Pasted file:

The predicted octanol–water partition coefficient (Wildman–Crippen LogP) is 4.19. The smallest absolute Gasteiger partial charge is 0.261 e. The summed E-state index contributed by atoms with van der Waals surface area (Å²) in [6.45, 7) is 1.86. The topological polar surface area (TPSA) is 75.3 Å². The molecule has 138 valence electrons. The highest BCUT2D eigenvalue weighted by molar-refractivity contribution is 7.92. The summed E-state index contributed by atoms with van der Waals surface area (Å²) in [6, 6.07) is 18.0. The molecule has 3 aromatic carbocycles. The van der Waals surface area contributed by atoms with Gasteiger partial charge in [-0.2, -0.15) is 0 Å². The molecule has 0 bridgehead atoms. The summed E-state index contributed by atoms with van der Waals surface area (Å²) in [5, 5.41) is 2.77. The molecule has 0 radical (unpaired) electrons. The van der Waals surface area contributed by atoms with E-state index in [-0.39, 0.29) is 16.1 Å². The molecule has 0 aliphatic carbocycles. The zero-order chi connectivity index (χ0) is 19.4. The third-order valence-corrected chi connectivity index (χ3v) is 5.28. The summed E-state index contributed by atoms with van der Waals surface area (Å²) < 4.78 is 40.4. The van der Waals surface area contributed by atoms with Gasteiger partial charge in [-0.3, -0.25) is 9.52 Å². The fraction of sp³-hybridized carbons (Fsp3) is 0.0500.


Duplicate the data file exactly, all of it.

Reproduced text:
The predicted octanol–water partition coefficient (Wildman–Crippen LogP) is 4.19. The smallest absolute Gasteiger partial charge is 0.261 e. The summed E-state index contributed by atoms with van der Waals surface area (Å²) in [6.45, 7) is 1.86. The topological polar surface area (TPSA) is 75.3 Å². The molecule has 138 valence electrons. The highest BCUT2D eigenvalue weighted by molar-refractivity contribution is 7.92. The summed E-state index contributed by atoms with van der Waals surface area (Å²) in [6, 6.07) is 18.0. The molecule has 3 aromatic carbocycles. The van der Waals surface area contributed by atoms with Gasteiger partial charge in [-0.2, -0.15) is 0 Å². The molecule has 0 bridgehead atoms. The summed E-state index contributed by atoms with van der Waals surface area (Å²) in [5, 5.41) is 2.77. The molecule has 0 radical (unpaired) electrons. The van der Waals surface area contributed by atoms with E-state index in [-0.39, 0.29) is 16.1 Å². The molecule has 0 aliphatic carbocycles. The zero-order chi connectivity index (χ0) is 19.4. The third-order valence-corrected chi connectivity index (χ3v) is 5.28. The summed E-state index contributed by atoms with van der Waals surface area (Å²) < 4.78 is 40.4. The van der Waals surface area contributed by atoms with Gasteiger partial charge in [-0.3, -0.25) is 9.52 Å². The fraction of sp³-hybridized carbons (Fsp3) is 0.0500.